In the sports world, the New England Patrios would win yet another Super Bowl, this time against the Eagles, the Washington Nationals would begin operation as Major League Baseball’s newest team, Danica Patrick became the first woman to lead a lap at the Indy 500, and the Chicago White Sox ended a lengthy championship drought, winning the world series in four straight over the Houston Astros.
Oh, and there was this one other thing too. Â NO HOCKEY.
Embattled in a bitter labour dispute, the NHL shut down operations for an entire year in search of cost certainty, something they would eventually get, although the opinion on whether the design is flawed or not is still out to be deliberated.
For fans of the NHL, the June 2005 entry draft was more than just a weekend in June in which young players would be drafted, making their way into the beginning of their National Hockey League careers. Â It was a new beginning for the world of the NHL. Â A new season was about to kick off in earnest.
After stockpiling up on picks during the past couple drafts as well as cornering the European and college free agent markets, the Maple Leafs’ farm system is beginning to reap the rewards of unprecedented depth and talent. In the first installment of our MLHS “Prospect Season in Review” series, I’ll be taking a look at three of the team’s top prospects: Kenny Ryan, James Reimer, and Joel Champagne.
Now that the Leafs’ most important pending free agent — goaltender Jonas Gustavsson — has been signed to a two-year contract extension, it is time to take a look at their remaining free agent players.
Notably, the list of expiring contracts includes pending RFAs Nikolai Kulemin, Christian Hanson and John Mitchell. Pending UFAs on the Leafs’ roster include Wayne Primeau, Rickard Wallin, Jamie Lundmark, Garnet Exelby and Mike Van Ryn.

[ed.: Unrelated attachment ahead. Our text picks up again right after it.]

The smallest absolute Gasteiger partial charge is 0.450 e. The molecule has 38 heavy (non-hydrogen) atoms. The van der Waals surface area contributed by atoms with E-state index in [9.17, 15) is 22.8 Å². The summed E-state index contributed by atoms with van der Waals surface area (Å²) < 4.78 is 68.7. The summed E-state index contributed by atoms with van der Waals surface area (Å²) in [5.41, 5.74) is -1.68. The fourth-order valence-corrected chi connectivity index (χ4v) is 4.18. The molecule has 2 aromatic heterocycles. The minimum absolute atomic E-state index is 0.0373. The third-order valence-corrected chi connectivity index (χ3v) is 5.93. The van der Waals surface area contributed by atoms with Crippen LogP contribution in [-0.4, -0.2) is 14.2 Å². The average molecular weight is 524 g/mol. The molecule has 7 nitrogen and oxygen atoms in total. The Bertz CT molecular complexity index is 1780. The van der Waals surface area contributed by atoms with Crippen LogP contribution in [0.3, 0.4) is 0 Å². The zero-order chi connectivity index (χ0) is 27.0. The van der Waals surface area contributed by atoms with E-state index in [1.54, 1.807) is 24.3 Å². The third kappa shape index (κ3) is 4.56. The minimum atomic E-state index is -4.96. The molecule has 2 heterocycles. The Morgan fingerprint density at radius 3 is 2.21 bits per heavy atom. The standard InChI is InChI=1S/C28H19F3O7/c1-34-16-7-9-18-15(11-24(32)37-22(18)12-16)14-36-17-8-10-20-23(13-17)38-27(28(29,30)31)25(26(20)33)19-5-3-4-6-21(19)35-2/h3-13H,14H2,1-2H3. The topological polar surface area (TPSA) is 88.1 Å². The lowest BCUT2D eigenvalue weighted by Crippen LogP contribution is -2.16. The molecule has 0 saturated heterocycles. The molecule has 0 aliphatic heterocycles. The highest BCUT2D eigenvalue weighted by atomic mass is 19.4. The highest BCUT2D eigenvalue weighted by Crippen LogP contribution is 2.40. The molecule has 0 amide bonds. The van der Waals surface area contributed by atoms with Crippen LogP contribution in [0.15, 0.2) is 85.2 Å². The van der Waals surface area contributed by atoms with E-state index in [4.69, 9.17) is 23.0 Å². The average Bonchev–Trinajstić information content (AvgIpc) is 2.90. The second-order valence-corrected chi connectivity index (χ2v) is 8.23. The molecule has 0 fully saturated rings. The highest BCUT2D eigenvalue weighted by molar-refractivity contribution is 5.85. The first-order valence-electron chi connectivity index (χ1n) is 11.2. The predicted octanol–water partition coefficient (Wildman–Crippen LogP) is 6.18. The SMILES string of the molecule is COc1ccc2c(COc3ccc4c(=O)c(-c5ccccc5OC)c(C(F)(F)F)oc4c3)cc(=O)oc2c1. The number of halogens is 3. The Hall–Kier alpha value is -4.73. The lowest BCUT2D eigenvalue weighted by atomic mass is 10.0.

- As already discussed earlier this week on MLHS, Mike Van Ryn is hoping to make a comeback to the NHL next season. Tim Wharnsby offers an interesting read: how Mike has been training diligently for a long-shot comeback attempt for one of the last two games this season. A shame it didn’t work out.
- Continuing on with an already over-publicized story, the Toronto Star provides more “insight” into the inner workings of the NCAA Frat Pack of Bozak, Stalberg and Hanson. Basically, they’re friends on and off the ice. Groundbreaking.
- Kevin McGran talks about Jonas Gustavsson’s Masterton Trophy nomination.
- Some more love for Jerry D’Amigo, this time from Inside College Hockey, who named him to their Freshman All-American team as one of the top three freshman forwards in the entire nation.
Prior to the lockout, undrafted college free agents were a rare, straight to NHL commodity. Either serving out their apprenticeships as minor league signees or plying their trade overseas, few players transitioned directly from the ranks of college hockey to the NHL without enduring prolonged development curves. However, in a post-lockout landscape where GMâ€™s clutch their most valued assets and superstars to their clubs with dynasty length deals, and where dollars and ice time are apportioned in equilibrium, graduate aged (or younger) players progressing from the NCAA as free agents are providing comparatively cheap labour in an increasingly scrutinized marketplace.